**General Education Requirement Fulfillment:** Quantitative and Analytical Reasoning

**Prerequisite:** MATH 141 (or concurrent enrollment)

**Offering:**Every semester**Instructor:**Staff

An introduction to electricity, magnetism, and optics. This course studies the concepts and techniques required to understand interactions between charged particles as well as light as an electromagnetic wave. Topics include electrical force, electric field, electric potential, capacitance, electric current, circuits, magnetic field, inductance, Faraday's law, electromagnetic waves, reflection, refraction, interference, diffraction and polarization. Laboratory.

**Mode of Inquiry:** Understanding the Natural World

**General Education Requirement Fulfillment:**Quantitative and Analytical Reasoning

**Prerequisite:** PHYS 221 and MATH 141

**Offering:**Every semester**Instructor:**Staff

A survey of the major developments in physics of the 20th century, as well as an introduction to more sophisticated mathematical and laboratory techniques. Topics include special relativity, the quantum nature of light, the wave nature of particles, the Schrödinger equation, atomic physics, molecules, quantum statistical physics, nuclear physics, particle physics and cosmology. Laboratory.

**Prerequisite:** PHYS 222 and MATH 142

**Offering:**Fall**Instructor:**Watkins, Bigelow

This course will explore how the insights of physics and mathematics have illuminated the complex phenomena of the cell. We will study the use of quantitative and predictive models to describe biological systems, and discuss the experimental methods that provide the quantitative data required to create and test these models. The course will be structured around a series of case studies involving some of the key players in molecular and cell biology

**Prerequisite:** Calculus or consent of instructor.

**Offering:**Alternate springs**Instructor:**Altman

A study of systems with a large number of particles through the methods of thermodynamics and statistical mechanics. Topics include temperature, heat, thermal equilibrium, equipartition theorem, ideal gas, simple two state systems, entropy, heat engines, free energies, phase transformations, kinetic theory, partition functions, quantum statistics, and blackbody radiation. Laboratory.

**Prerequisite:** PHYS 223 and MATH 142

**Offering:**Alternate years**Instructor:**Bigelow

A study of classical mechanics developed by Newton and reformulated by Lagrange and Hamilton. Topics include vector kinematics and dynamics in Cartesian, cylindrical, and spherical form, two-body problem, oscillations, Lagrangian mechanics, non-inertial reference frames, coupled oscillation, rigid body motion.

**Prerequisite:** PHYS 222 and MATH 249

**Offering:**Alternate years**Instructor:**Bigelow

A study of the mathematical theory of vibrations and waves as illustrated by mechanical and electromagnetic oscillations. Topics include: simple harmonic motion, forced vibrations and resonance, couple oscillators, wave equation for continuous systems, normal modes, and the superposition, reflection, refraction, interference, diffraction and polarization of waves. Mathematical techniques such complex analysis and Fourier analysis will be discussed. Laboratory.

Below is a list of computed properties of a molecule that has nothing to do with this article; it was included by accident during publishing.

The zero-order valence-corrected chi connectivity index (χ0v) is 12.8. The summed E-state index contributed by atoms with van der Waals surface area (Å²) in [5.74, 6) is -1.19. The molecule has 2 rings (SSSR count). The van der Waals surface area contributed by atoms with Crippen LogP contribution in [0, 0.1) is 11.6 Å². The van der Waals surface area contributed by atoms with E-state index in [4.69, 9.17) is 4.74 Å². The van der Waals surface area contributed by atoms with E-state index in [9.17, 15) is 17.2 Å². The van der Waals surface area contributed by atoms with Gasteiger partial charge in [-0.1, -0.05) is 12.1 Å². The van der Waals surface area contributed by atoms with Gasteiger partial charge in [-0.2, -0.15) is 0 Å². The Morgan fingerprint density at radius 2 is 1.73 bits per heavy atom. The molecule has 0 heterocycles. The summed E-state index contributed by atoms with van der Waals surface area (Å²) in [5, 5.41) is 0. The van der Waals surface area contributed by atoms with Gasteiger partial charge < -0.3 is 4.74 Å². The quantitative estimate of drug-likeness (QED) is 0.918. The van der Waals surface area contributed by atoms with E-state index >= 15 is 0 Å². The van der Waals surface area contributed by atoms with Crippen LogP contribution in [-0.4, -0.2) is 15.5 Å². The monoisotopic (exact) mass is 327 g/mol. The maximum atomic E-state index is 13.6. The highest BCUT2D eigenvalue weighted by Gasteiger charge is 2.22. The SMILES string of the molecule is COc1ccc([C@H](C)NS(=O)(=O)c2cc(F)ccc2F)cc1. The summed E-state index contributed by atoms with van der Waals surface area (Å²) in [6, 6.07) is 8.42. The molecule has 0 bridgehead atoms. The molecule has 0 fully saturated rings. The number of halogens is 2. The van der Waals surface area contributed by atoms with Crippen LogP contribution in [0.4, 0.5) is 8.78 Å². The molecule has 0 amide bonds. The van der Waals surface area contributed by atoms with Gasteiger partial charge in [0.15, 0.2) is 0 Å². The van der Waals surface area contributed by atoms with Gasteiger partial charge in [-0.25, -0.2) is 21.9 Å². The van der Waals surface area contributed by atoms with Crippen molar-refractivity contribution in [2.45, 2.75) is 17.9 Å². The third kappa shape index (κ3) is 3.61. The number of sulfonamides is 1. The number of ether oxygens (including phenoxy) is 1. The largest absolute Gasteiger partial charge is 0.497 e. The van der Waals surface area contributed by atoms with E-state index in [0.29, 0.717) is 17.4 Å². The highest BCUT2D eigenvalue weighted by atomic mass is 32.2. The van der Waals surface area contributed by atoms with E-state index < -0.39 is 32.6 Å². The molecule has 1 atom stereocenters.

**Prerequisite:** PHYS 222

**Offering:**Alternate years**Instructor:**Beilby, Watkins

A study of electromagnetism using vector calculus. Topics include static electric and magnetic fields in vacuum and matter, electrodynamics, Maxwell's equations, and electromagnetic waves. Mathematical techniques using vector calculus, and other techniques such as solving boundary value partial differential equations will be discussed.

**Prerequisite:** PHYS 222 and MATH 249

**Offering:**Alternate years**Instructor:**Kleinert, Watkins

This course focuses on the methods of conducting research in experimental physics. Important research skills covered are literature searches, experiment design and theory, laboratory techniques, communication of research through oral presentations and written material. The integration of basic physics concepts learned in pervious courses will be emphasized. The first part of the course focuses on electronics, computer data acquisition, use of advanced equipment and data analysis. The second part of the course focuses on completing several advanced experiments, which are related to current research in the department. The final part of the course focuses on the proposing and designing an independent project. Laboratory.

**General Education Requirement Fulfillment:** Writing centered

**Prerequisite:** PHYS 223

**Offering:**Spring**Instructor:**Bigelow, Kleinert

A mathematical development of quantum theory. The first part of the course focuses on solving the Schr-dinger equation in one, two and three dimensions. Further topics include the theory of angular momentum, the hydrogen atom, identical particles and quantum statistics, and time-independent perturbation theory.

**Prerequisite:** PHYS 223 and MATH 249

**Offering:**Alternate springs**Instructor:**Watkins

This course focuses on a currently active research field in physics. Integration of fundamental concepts of physics will be applied to a specific topic such as astrophysics and cosmology, condensed matter physics, general relativity, and computational physics.

**Prerequisite:** PHYS 223

**Offering:**Alternate springs**Instructor:**Staff

Individual programs of independent study of topics selected in consultation with faculty.

**Offering:**Every semester**Instructor:**Staff

Required Senior Year Experience for all resident Physics majors. Students design and carry out individual research projects under the mentorship of a departmental faculty member. Weekly meetings include seminars, discussions of research methods, peer teaching, and opportunities to practice scientific communication skills.

**Prerequisite:** PHYS 396

**Offering:**Fall**Instructor:**Staff

Required Senior Year Experience for all resident Physics majors. Students continue individual research projects begun in Fall semester in PHYS 495. The course culminates in a written senior thesis and a formal oral presentation.

**Prerequisite:** PHYS 495

**Offering:**Spring**Instructor:**Staff